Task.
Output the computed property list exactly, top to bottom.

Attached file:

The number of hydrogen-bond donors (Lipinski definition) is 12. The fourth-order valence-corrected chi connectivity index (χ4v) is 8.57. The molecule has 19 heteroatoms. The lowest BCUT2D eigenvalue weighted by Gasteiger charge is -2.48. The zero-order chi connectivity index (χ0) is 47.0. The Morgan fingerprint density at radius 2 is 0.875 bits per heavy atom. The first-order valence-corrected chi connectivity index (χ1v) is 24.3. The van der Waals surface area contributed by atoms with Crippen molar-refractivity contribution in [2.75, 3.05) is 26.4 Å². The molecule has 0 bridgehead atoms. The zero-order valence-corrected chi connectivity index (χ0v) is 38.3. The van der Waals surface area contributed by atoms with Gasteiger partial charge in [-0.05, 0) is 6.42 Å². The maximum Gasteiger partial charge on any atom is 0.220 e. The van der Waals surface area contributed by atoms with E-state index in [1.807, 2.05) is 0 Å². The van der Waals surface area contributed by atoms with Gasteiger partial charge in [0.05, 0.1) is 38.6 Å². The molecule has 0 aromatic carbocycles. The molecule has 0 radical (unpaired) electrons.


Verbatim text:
The number of hydrogen-bond donors (Lipinski definition) is 12. The fourth-order valence-corrected chi connectivity index (χ4v) is 8.57. The molecule has 19 heteroatoms. The lowest BCUT2D eigenvalue weighted by Gasteiger charge is -2.48. The zero-order chi connectivity index (χ0) is 47.0. The Morgan fingerprint density at radius 2 is 0.875 bits per heavy atom. The first-order valence-corrected chi connectivity index (χ1v) is 24.3. The van der Waals surface area contributed by atoms with Crippen molar-refractivity contribution in [2.75, 3.05) is 26.4 Å². The molecule has 0 bridgehead atoms. The zero-order valence-corrected chi connectivity index (χ0v) is 38.3. The van der Waals surface area contributed by atoms with Gasteiger partial charge in [-0.05, 0) is 6.42 Å². The maximum Gasteiger partial charge on any atom is 0.220 e. The van der Waals surface area contributed by atoms with E-state index in [1.807, 2.05) is 0 Å². The van der Waals surface area contributed by atoms with Gasteiger partial charge in [0.05, 0.1) is 38.6 Å². The molecule has 0 aromatic carbocycles. The molecule has 0 radical (unpaired) electrons.